…“A potential rail strike only adds to the headwinds facing the U.S. economy,” the businesses wrote. “A rail stoppage would immediately lead to supply shortages and higher prices. The cessation of Amtrak and commuter rail services would disrupt up to 7 million travelers a day. Many businesses would see their sales disrupted right in the middle of the critical holiday shopping season.”

It’s not just Christmas shopping retail, either. If you take the above preemptive move by chip makers and tech types, and then look at what Nissan announced at the beginning of the month, the two together do not make for a warm economic fuzzy.


Nissan Motor Co’s (7201.T) U.S. arm said Wednesday that supply chain issues will force it to trim production this month at its Canton, Mississippi, assembly plant.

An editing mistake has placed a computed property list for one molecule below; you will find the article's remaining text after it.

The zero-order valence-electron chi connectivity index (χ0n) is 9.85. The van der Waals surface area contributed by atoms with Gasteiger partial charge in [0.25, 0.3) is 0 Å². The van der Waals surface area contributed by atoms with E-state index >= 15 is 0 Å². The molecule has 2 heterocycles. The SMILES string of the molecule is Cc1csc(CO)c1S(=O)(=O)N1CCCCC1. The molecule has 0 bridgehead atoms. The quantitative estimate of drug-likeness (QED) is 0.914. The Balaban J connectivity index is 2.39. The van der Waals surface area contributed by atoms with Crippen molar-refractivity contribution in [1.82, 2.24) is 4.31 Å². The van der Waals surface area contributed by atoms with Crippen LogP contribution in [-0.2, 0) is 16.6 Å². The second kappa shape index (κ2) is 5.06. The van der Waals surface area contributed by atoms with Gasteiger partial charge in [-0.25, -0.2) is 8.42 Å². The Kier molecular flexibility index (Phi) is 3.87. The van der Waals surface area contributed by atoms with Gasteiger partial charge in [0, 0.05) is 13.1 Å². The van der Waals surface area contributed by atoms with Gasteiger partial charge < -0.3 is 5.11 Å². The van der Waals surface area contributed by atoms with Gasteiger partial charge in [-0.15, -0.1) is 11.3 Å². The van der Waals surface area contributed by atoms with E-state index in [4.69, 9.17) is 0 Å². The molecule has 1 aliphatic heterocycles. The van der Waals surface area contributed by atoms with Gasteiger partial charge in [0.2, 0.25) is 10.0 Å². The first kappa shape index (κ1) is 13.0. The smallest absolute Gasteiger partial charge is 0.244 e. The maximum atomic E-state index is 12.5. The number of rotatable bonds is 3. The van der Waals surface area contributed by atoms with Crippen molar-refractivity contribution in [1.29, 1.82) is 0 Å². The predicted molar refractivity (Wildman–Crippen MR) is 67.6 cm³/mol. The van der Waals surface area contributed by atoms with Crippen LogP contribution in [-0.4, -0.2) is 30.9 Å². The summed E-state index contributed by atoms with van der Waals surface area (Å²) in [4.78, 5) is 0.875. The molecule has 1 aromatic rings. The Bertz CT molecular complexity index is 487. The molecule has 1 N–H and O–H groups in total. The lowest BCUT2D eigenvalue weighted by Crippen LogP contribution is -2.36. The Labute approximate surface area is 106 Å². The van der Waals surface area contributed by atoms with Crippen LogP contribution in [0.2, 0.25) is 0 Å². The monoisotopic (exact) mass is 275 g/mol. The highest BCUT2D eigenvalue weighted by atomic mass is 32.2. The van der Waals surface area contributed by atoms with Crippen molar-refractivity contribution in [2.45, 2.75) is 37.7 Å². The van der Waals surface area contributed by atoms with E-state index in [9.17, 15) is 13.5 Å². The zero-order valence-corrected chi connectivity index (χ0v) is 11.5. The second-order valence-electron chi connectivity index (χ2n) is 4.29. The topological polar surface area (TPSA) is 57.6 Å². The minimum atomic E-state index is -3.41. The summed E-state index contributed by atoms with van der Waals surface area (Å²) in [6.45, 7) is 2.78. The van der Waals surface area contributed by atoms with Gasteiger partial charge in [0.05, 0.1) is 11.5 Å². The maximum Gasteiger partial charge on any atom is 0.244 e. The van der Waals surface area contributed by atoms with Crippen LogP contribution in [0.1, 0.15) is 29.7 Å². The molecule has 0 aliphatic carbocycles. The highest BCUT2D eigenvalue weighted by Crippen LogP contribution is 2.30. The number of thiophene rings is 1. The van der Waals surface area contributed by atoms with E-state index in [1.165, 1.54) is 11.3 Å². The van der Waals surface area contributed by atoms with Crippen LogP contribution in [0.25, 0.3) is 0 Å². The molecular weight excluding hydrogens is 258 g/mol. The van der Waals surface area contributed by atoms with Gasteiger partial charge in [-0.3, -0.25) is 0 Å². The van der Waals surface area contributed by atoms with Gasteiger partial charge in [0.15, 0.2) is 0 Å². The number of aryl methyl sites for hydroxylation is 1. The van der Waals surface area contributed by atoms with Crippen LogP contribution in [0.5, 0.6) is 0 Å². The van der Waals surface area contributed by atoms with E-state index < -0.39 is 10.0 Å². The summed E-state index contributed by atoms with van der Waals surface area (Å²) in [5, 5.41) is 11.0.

The Japanese automaker said it will cut some production days in November for its Titan and Frontier pickup trucks as well as its Altima sedan. The cuts, which were reported earlier by Automotive News, are expected to be similar in December. A memo to dealers seen by Reuters said the cuts were “due to supply chain disruptions related to ongoing semiconductor chip shortages in the industry.”

Sure – that makes sense. If you can’t get the parts, you can’t keep a production line going, so you cut back, right? BUT, when you get parts, you start ramping up, yes?

Weelll, that’s where the rest of the numbers in the article come in, and they are BAD.

…Nissan declined to specify how many units of production will be lost. Through Sept. 30, Nissan U.S. sales are down 31% to about 538,000.

The email to dealers said “Nissan’s total dealer inventory has more than doubled in the last 60 days and is up (about) 70% compared to the same time last year.”